Smart devices depend on motion sensors in the same way living things depend on their sense of balance and sense of hearing, potentially making it easier for hackers to spy in dramatically microscopic ways.
(TNS) -- Elisa Acosta got her new Apple smartwatch from her mom and dad as a graduation gift.
She works as an aerospace engineer for Spirit AeroSystems in Wichita and serves as a volunteer coach for the rowing team at Wichita State University, where she graduated in May.
Her smartwatch helps multitask her busy life. She can talk to it while working or driving or rowing along the Little Arkansas River. It takes near-perfect voice dictation for texts. It takes her calls, tells her where to turn her car to drive up a street to keep an appointment.
She wears it on her left wrist. And that’s where technologists says hackers could come after her someday.
The watches can now watch us.
Murtuza Jadliwala researches ethics, trust, privacy, security and computer technology at WSU’s College of Engineering.
He just completed a semester of testing involving a dozen students at WSU wearing smartwatches.
He found that the sensors in smartwatches could be used by hackers to steal information about bank accounts and passcodes.
“We think that in using very simple tricks, some hackers can be able to infer what numbers some smartwatch users are typing on their numeric keypads, including PIN codes and other numbers,” he said.
“It’s a little bit scary.”
He will present his findings at the 19th International Symposium on Wearable Computers in September in Osaka, Japan. Only about 20 percent of the papers submitted are selected for presentation, he said.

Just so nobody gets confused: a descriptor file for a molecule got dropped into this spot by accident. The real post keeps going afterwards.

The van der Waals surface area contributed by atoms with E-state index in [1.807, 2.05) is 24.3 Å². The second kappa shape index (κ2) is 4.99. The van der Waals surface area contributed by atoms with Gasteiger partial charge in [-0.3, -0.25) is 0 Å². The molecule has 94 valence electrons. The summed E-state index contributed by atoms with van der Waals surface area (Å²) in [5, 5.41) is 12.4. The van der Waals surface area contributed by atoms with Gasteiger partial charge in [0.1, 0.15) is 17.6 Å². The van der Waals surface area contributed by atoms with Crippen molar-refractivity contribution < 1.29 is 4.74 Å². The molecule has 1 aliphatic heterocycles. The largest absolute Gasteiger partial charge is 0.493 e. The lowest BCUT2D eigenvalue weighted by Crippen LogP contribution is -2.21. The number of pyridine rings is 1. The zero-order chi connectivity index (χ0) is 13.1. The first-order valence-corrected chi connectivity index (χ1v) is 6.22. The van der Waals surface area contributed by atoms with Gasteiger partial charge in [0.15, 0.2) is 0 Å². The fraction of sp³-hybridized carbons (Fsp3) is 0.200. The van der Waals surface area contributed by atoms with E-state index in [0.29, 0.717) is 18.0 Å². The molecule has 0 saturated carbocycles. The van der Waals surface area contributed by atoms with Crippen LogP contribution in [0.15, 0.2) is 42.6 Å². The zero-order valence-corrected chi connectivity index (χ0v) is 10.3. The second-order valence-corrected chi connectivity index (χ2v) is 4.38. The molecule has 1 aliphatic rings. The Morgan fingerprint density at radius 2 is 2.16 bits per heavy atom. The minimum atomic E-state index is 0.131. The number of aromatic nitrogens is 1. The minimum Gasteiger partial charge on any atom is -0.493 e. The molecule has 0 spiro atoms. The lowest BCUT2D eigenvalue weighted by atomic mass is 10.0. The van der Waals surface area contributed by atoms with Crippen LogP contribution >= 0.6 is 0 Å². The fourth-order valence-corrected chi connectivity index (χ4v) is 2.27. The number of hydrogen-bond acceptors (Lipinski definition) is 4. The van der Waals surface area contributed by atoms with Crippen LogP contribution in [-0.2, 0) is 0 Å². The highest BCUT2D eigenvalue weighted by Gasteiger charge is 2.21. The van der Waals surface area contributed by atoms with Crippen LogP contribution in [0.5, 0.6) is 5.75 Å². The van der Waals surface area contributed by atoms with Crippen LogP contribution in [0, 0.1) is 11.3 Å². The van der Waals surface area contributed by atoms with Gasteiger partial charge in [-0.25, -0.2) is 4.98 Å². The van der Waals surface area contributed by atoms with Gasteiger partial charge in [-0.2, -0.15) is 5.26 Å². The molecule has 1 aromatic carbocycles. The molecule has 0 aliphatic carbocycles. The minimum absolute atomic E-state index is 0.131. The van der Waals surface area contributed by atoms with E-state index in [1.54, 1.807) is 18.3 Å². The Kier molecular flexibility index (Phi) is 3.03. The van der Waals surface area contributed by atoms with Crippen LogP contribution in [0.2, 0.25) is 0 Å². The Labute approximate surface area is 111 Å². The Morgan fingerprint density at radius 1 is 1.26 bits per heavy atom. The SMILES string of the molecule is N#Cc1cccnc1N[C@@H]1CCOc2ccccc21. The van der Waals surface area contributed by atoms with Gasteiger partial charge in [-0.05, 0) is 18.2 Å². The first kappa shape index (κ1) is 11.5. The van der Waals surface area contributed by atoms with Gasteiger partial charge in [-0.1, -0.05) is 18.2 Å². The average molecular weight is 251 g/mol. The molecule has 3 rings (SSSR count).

The tiny screen light on Acosta’s smartwatch goes dim to save battery power when she’s not using it. It lights up when she moves her wrist. Using tiny, hypersensitive motion sensors called accelerometers, it senses her every move.
Smartphones have them too. Hold a smartphone vertically, and the text or photo will turn right side up. Turn the phone to the horizontal position and the text or photo again turns right side up. The accelerometer sensed the movement and made adjustments.
All smart devices have sensors, Jadliwala said – everything from GPS location sensors to light sensors to audio, and more.
To protect their privacy and money, people need to understand what those different sensors are, Jadliwala said.
For example, if you don’t set up your Facebook settings correctly, the GPS sensor might tell strangers the exact location of your home, embedded in that cute photo you took of your children in your kitchen.
But most social media platforms ask your permission to access your location, he said.
One problem with motion sensors, as opposed to location sensors, is that there are not the same safeguards. Permission isn’t asked, Jadliwala said.